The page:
On a recent consulting trip, I spent time with "Bob," an LBM dealer. Bob was not a large dealer by any means; his sales totaled just over $4 million annually. But he ran his operation like a powerhouse dealer doing well over $100 million.
I could not believe how well Bob all parts of his business; sales, accounting, and operations. He was efficiently measuring deliveries, and knew what it cost him to make a delivery. His showroom was crisp (Are your showrooms crisp?) and he had a very knowledgable, highly motivated talented staff. I reviewed his financials for holes and opportunities and found ratios and ROI that would be the envy of many larger dealers. In this economic climate, Bob was putting dollars on the bottom line beyond 10%.
What did Bob know that others in industry do not know? So I asked him.
"Chris, joining a roundtable nine years ago was the best investment that I ever made," he replied. "These guys [member dealers] are tough on me and they hold me accountable. When I compare my financials to others, I realized where I need improvements. In a way, we all compete to see who can get the higher numbers and it is sometimes fun. I have made friends with these noncompeting dealers and I can pick up the phone and call them for advice at any time. We meet twice a year and each dealer will host the group on a rotating basis."
For those of you whom I have worked with over the years, you will recall that I am passionate about crunching numbers and playing the "what-if" game--for instance, if we reduce inventory by X, reduces expenses by Y, and move margins by some number, the result on the bottom line will be some number. The usual result is that the dealer suddenly realizes something he hadn't thought of before.
Prior to meeting Bob, I was prepared to play the same game. But it wasn't necessary with Bob, because has been playing that game for nine years. He knew how to win that game.
Bob, if you are reading this, thanks for inspiring other dealers to join roundtables. If you are already in a roundtable, take this opportunity to call one of your fellow members and see what you can do to help them. Just pick up the phone and make the call. We only call when we need something, but don't seem to make time to call and give of our time. If you are not in a roundtable, join one now.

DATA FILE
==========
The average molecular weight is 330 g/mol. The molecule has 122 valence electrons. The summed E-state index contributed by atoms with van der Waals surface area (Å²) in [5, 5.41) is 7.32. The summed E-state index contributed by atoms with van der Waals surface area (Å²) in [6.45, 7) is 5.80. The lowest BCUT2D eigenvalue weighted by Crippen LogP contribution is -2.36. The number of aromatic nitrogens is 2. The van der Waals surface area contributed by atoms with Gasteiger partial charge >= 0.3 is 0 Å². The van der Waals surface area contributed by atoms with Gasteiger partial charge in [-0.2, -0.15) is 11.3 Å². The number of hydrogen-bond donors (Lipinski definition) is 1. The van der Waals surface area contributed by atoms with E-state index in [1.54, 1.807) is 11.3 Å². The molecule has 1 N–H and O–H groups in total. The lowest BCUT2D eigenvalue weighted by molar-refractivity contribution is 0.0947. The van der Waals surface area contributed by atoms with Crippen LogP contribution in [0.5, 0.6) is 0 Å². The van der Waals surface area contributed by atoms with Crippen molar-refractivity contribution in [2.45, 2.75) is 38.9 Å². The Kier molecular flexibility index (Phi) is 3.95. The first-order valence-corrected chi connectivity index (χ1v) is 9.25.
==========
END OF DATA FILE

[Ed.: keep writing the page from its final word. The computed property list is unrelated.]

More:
The roundtables I am familiar with pair noncompeting dealers up based on size, geography, or type of business. Some examples include dealers with up to $10 million in sales. Other roundtables specialize in millwork or operations, while others deal with a specific topic, such as technology or financials.
At many roundtables, participants compare financial results with each other and look for ways to enhance each other's business. Think of this as your own personal board of directors and think of you serving on the board of other roundtables.
I am convinced that if I compare the financials of a dealer that belongs to a roundtable with one who isn't in such a group, the roundtable member will show more bottom-line profits as a percentage of sales. The investments for joining vary by roundtable, but expect to invest between $5,000 and $10,000 per year total.
If you are reading this and you think you can't afford the expense, I say look at it as an investment; an investment that you can't afford not to make. Join a roundtable today and get your own board of directors. The best place to begin finding a roundtable is your local LBM association.
Chris Rader is a consultant based in Lafayette, La. Contact him at email@example.com.
For more on roundtables, read A Place for Learning, from ProSales' September 2008 issue.